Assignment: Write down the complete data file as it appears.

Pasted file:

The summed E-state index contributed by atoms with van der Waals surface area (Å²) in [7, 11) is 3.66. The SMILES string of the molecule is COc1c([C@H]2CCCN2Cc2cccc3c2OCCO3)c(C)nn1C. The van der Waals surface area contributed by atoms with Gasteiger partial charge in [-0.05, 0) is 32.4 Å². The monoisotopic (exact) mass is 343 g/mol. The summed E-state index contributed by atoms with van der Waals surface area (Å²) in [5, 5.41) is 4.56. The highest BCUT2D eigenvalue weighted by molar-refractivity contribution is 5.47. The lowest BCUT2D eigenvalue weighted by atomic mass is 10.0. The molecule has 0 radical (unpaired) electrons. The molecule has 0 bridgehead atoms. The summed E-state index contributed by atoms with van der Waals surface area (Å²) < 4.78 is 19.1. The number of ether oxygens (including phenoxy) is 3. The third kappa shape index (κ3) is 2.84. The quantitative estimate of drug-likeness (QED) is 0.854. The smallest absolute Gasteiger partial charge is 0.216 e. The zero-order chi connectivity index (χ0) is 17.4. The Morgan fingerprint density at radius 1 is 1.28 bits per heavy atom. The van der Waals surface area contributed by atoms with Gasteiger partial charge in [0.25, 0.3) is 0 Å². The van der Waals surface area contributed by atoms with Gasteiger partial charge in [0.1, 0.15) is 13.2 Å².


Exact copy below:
The summed E-state index contributed by atoms with van der Waals surface area (Å²) in [7, 11) is 3.66. The SMILES string of the molecule is COc1c([C@H]2CCCN2Cc2cccc3c2OCCO3)c(C)nn1C. The van der Waals surface area contributed by atoms with Gasteiger partial charge in [-0.05, 0) is 32.4 Å². The monoisotopic (exact) mass is 343 g/mol. The summed E-state index contributed by atoms with van der Waals surface area (Å²) in [5, 5.41) is 4.56. The highest BCUT2D eigenvalue weighted by molar-refractivity contribution is 5.47. The lowest BCUT2D eigenvalue weighted by atomic mass is 10.0. The molecule has 0 radical (unpaired) electrons. The molecule has 0 bridgehead atoms. The summed E-state index contributed by atoms with van der Waals surface area (Å²) < 4.78 is 19.1. The number of ether oxygens (including phenoxy) is 3. The third kappa shape index (κ3) is 2.84. The quantitative estimate of drug-likeness (QED) is 0.854. The smallest absolute Gasteiger partial charge is 0.216 e. The zero-order chi connectivity index (χ0) is 17.4. The Morgan fingerprint density at radius 1 is 1.28 bits per heavy atom. The van der Waals surface area contributed by atoms with Gasteiger partial charge in [0.25, 0.3) is 0 Å². The van der Waals surface area contributed by atoms with Gasteiger partial charge in [0.1, 0.15) is 13.2 Å².